Many third world countries are owing these organizations so much money that practically all their current revenues go into paying interests on their debt, leaving them little or nothing else to finance current expenditures. Many of these countries are so poor and broke, that it is doubtful that they would be able to pay off the capital sums they borrowed.

Many people are calling for these loans to third world countries to be forgiven, if we are to extricate them from their vicious cycle of poverty.

The World Bank and IMF were originally formed to help prevent the capitalist economic and business cycles, the tendency for economies to go through periods of economic boom followed by periods of depression. The idea was to make money available to countries undergoing recessions and depressions, to stimulate their economies so as to prevent world wide economic downturns.

In 1944, delegates from forty-four countries met at a town in New Hampshire called Bretton Woods, to form both the World Bank and the IMF. Member nations were to contribute funds to these organizations, with which they were to lend to those countries experiencing economic difficulties (and wanting to engage in certain capital developments that they do not have the funds to pay for) and pay interests on their borrowings.

The International Bank for Reconstruction and Development (IBRD) is primarily responsible for financing development projects.

Clearly these organizations play key roles in the world of international finance and economic development. They not only stabilize the world’s economy but also affect whether third world countries are able to develop or not develop. They are thus not only economic institutions but political ones, hence, to be monitored carefully least they become instruments of control of the weaker countries by the more powerful ones.

The other key actors in international trade are multinational corporations (MNC). These are businesses that operate across national borders. They may have manufacturing concerns in different countries and/or sell their goods and services in different countries. IBM (International Business Machines), for example, is an American business that produces computers and other business machines. It sells these machines in practically every country in the world. Its revenues thus come from its worldwide operations. It is therefore a very powerful economic player in world business. Its annual revenue is in fact larger than the revenue of many African countries, and in the nature of things, it has clout over them.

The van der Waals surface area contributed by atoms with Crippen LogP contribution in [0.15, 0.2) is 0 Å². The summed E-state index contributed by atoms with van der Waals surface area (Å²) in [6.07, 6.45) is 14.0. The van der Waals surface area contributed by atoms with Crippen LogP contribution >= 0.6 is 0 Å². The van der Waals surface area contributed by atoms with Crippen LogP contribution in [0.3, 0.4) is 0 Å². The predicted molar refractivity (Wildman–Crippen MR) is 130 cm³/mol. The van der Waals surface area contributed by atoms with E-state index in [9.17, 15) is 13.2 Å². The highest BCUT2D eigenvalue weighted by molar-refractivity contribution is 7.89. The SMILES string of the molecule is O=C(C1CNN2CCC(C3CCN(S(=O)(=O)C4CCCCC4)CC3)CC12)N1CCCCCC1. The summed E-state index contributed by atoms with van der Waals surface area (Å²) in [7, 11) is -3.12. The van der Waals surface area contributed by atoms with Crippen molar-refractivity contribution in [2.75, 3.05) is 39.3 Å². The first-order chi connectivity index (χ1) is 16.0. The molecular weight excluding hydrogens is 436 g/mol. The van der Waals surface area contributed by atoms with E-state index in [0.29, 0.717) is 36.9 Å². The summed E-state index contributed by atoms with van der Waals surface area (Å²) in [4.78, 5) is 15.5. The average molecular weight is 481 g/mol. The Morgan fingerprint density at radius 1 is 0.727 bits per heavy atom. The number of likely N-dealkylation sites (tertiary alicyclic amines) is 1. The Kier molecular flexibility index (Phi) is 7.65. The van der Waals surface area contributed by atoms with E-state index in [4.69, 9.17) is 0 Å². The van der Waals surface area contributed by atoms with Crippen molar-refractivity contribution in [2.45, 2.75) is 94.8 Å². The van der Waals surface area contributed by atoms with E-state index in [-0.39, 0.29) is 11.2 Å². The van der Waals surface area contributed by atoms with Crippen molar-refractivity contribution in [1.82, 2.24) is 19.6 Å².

Multinational corporations obviously bring needed goods and services to third world countries; they also provide missing technical expertise in developing countries. General Motors selling its cars in Africa, for example, is helping to provide the means of transportation that enables that continent to develop itself. On the other hand, some of these MNCs are so powerful that they have been accused of undermining economic development in third world countries. Those Latin American countries that got it into their heads to go socialistic have been known to be perceived as threats by American businesses, and that the latter worked with their country’s Central Intelligence Agency (CIA) to remove them from office.

America apparently believes that it has a right to engage in regime change in weak countries. Might, it believes, makes right, and such is the nature of international politics. The so-called international laws do not prevent the powerful riding roughshod over weaker countries.


Clearly many multinational corporations are so powerful that they can and do exploit third world countries. Indeed, they also exploit people in the so-called developed countries. Therefore, there is a movement afoot to make business more socially responsible, to get it to engage in proactive socially serving behaviors. This is as it should be, but we must make sure that some unproductive but power hungry bureaucrat is not allowed to define what constitutes responsible behavior, and impose his madness on the activities of businesses responsible for producing wealth for society.

It is right that business’ decisions take into consideration the consequences of its actions on society, but it is not the role of business to engage in social and political engineering; a practice that decides what is appropriate social behavior and then enforces it on society. The primary function of business is to seek out business opportunities, produce goods and services it thinks there is a market for, sell them and make profits.

It is for the people to choose what they buy with their money, and in so doing, decide what businesses they permit to survive. That is to say that it is the forces of the market, supply and demand, that ought to decide what businesses thrive not some government committee making decisions on which business is responsible and which is not. Given the opportunity, the little fellows in government offices would over regulate business and kill the golden goose that lays the eggs, that produces the wealth that pays for their existence.